US 7507548 B2
A method for detecting aberrant phenotypes expressed by neoplastic cells includes the steps of: 1) staining one or more normal/reactive samples and one neoplastic sample with multiple combinations of monoclonal antibodies, 2) measuring fluorescence emissions associated to the stained cells, 3) storing two independent list mode data files of information on light scatter and fluorescence characteristics of each cell, 4) creating new data files by mixing list mode data from the data file containing information the neoplastic sample into the data file containing information on the normal samples, 5) defining corresponding to normal cells and areas corresponding to empty spaces in normal/reactive samples that may be occupied by tumor cells in neoplastic samples, 6) identifying events corresponding to neoplastic cells and events corresponding to normal cells coexisting in a multidimensional space, and 7) establishing the most relevant phenotypic aberrations displayed by the neoplastic cells as compared to their normal counterpart.
1. A method for the identification of aberrant phenotypes expressed by neoplastic cells comprising the steps of:
a) separately staining one or more normal/reactive samples and one neoplastic sample with overlapping multiple combinations of monoclonal antibodies, each monoclonal antibody in each combination being conjugated to a different fluorochrome and each combination having in common at least three fluorochrome conjugated monoclonal antibodies that are specific for tumor cells of interest contained in said neoplastic samples;
b) sequentially measuring at least two light scatter emissions and the at least four fluorescence emissions of each stained cell from the normal/reactive samples and the neoplastic sample, using flow cytometry;
c) storing two independent list mode data files, one containing measurement information on the specific light scatter and fluorescence characteristics of each cell analyzed from the normal/reactive samples in step b) and the other containing measurement information on the specific light scatter and fluorescence characteristics of each cell analyzed from the neoplastic sample in step b);
d) creating new data files from step c) by merging, at known proportions cellular events from the data file containing measurement information about the cells present in the neoplastic sample from step b) into the data file containing measurement information on the cells present in the normal/reactive samples from step b);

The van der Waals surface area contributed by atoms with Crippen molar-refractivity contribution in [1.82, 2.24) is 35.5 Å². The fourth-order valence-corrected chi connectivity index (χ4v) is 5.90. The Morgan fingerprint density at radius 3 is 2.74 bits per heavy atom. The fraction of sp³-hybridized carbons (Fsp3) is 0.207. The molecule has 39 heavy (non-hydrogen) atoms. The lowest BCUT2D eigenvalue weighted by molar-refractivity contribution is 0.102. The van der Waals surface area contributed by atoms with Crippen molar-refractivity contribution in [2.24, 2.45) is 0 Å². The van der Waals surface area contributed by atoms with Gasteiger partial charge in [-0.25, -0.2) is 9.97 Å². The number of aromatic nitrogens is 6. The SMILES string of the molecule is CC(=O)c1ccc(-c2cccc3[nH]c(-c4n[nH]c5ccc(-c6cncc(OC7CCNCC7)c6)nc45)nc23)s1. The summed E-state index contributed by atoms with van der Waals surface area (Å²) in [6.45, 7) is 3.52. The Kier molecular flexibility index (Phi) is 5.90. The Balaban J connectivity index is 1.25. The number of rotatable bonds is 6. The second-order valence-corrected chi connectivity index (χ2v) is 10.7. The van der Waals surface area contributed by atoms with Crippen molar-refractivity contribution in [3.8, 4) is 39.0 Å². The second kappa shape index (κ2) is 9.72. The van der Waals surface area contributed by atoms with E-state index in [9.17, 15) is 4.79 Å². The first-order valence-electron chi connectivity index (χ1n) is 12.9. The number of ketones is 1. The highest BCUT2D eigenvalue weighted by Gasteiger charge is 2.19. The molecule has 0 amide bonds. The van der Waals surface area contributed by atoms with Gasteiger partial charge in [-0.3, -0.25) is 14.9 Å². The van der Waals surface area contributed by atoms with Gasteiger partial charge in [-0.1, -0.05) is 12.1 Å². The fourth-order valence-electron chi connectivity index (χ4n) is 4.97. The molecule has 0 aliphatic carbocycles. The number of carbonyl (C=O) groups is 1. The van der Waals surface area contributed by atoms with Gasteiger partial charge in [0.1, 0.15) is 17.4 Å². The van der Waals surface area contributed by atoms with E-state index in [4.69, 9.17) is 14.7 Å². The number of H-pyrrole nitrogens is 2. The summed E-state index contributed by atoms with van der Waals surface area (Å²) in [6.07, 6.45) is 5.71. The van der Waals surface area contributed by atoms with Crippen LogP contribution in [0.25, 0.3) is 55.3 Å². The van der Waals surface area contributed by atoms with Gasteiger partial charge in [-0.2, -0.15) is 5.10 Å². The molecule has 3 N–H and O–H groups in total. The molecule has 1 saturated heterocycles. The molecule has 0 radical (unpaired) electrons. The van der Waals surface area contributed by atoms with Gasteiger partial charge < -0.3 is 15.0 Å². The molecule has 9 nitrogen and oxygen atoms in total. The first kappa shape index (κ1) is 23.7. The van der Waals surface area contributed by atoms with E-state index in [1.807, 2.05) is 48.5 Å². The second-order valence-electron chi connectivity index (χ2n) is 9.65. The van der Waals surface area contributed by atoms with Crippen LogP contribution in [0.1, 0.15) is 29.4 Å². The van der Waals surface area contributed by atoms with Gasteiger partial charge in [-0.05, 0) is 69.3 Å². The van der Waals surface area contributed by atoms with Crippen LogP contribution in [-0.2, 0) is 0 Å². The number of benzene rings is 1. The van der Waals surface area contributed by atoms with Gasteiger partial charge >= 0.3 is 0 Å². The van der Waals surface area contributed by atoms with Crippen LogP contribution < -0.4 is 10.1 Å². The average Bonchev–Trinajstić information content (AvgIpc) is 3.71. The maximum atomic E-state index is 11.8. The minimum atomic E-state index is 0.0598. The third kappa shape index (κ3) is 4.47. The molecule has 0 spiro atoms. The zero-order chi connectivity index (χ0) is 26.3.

e) defining in a multidimensional space generated by the flow cytometric measurements of light scatter and fluorescence emissions from preestablished standards, those areas occupied by events corresponding to normal cells and those areas corresponding to empty spaces in normal/reactive samples and that may be occupied by tumor cells in neoplastic samples;
f) sequentially identifying in the data files containing measurement information about the cells present in the neoplastic sample and merged as described in step d), those events corresponding to neoplastic cells as those populations of events contained in the neoplastic sample which fall into the empty spaces identified in the multidimensional space generated by the flow cytometric measurements of light scatter and fluorescence emissions from pre-established standards in step e); and
g) establishing and identifying the phenotypic aberrations displayed by the neoplastic cells as compared to their normal counterpart, as those combinations of flow cytometric measurements of light scatter and fluorescence emissions from the events corresponding to the neoplastic cells contained in the merged data file from step d), that provide their identification and distinction from those events corresponding to cells from normal/reactive samples contained in the same merged data file from step d).
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This application claims the benefit of Provisional Application Ser. No. 60/451,738 filed Mar. 4, 2003.
1. Field of the Invention
This invention relates to the field of flow cytometry and more particularly to the sequential detection of aberrant patterns of protein expression on neoplastic cells and the identification of minimal numbers of neoplastic cells present among a major population of normal cells from blood, bone marrow, spinal fluid and lymph node samples. The invention enables: 1) the unequivocal identification of the aberrant phenotypes carried by neoplastic cells that allow their sensitive and specific identification, 2) the estimation of their utility for the identification of minimal numbers of neoplastic cells displaying an identically aberrant phenotype in another sample from the same individual obtained simultaneously or subsequently, and 3) the calculation of the distribution of neoplastic cells in blood, bone marrow, spinal fluid and lymph node samples both in terms of the percentage of cells and the number of cells per microliter of sample, by means of multiparameter flow cytometry analysis of the cells present in a sample stained with multiple combinations of monoclonal antibodies mixed with a quantified microbead (microparticle) suspension.